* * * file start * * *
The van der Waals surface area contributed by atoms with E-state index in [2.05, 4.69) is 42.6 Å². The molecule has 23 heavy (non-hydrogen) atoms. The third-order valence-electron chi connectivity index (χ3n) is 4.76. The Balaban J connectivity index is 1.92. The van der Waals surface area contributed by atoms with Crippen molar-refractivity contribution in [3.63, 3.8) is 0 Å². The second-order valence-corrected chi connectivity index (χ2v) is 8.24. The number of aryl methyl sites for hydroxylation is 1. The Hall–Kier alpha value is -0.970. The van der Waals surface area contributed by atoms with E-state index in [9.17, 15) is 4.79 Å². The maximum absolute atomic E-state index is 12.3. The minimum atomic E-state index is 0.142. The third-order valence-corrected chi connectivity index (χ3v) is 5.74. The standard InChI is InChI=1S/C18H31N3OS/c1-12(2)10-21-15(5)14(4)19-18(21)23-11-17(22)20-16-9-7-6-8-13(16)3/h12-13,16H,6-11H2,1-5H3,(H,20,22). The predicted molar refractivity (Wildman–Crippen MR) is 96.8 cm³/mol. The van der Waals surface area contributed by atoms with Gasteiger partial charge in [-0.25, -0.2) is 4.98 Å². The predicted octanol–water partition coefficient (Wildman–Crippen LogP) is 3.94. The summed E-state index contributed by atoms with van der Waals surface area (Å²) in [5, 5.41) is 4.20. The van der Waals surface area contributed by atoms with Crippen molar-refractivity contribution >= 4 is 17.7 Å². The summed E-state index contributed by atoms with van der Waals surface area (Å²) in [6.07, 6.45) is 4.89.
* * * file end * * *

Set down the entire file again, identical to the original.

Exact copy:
The van der Waals surface area contributed by atoms with E-state index in [2.05, 4.69) is 42.6 Å². The molecule has 23 heavy (non-hydrogen) atoms. The third-order valence-electron chi connectivity index (χ3n) is 4.76. The Balaban J connectivity index is 1.92. The van der Waals surface area contributed by atoms with Crippen molar-refractivity contribution in [3.63, 3.8) is 0 Å². The second-order valence-corrected chi connectivity index (χ2v) is 8.24. The number of aryl methyl sites for hydroxylation is 1. The Hall–Kier alpha value is -0.970. The van der Waals surface area contributed by atoms with E-state index in [9.17, 15) is 4.79 Å². The maximum absolute atomic E-state index is 12.3. The minimum atomic E-state index is 0.142. The third-order valence-corrected chi connectivity index (χ3v) is 5.74. The standard InChI is InChI=1S/C18H31N3OS/c1-12(2)10-21-15(5)14(4)19-18(21)23-11-17(22)20-16-9-7-6-8-13(16)3/h12-13,16H,6-11H2,1-5H3,(H,20,22). The predicted molar refractivity (Wildman–Crippen MR) is 96.8 cm³/mol. The van der Waals surface area contributed by atoms with Gasteiger partial charge in [-0.25, -0.2) is 4.98 Å². The predicted octanol–water partition coefficient (Wildman–Crippen LogP) is 3.94. The summed E-state index contributed by atoms with van der Waals surface area (Å²) in [5, 5.41) is 4.20. The van der Waals surface area contributed by atoms with Crippen molar-refractivity contribution >= 4 is 17.7 Å². The summed E-state index contributed by atoms with van der Waals surface area (Å²) in [6.07, 6.45) is 4.89.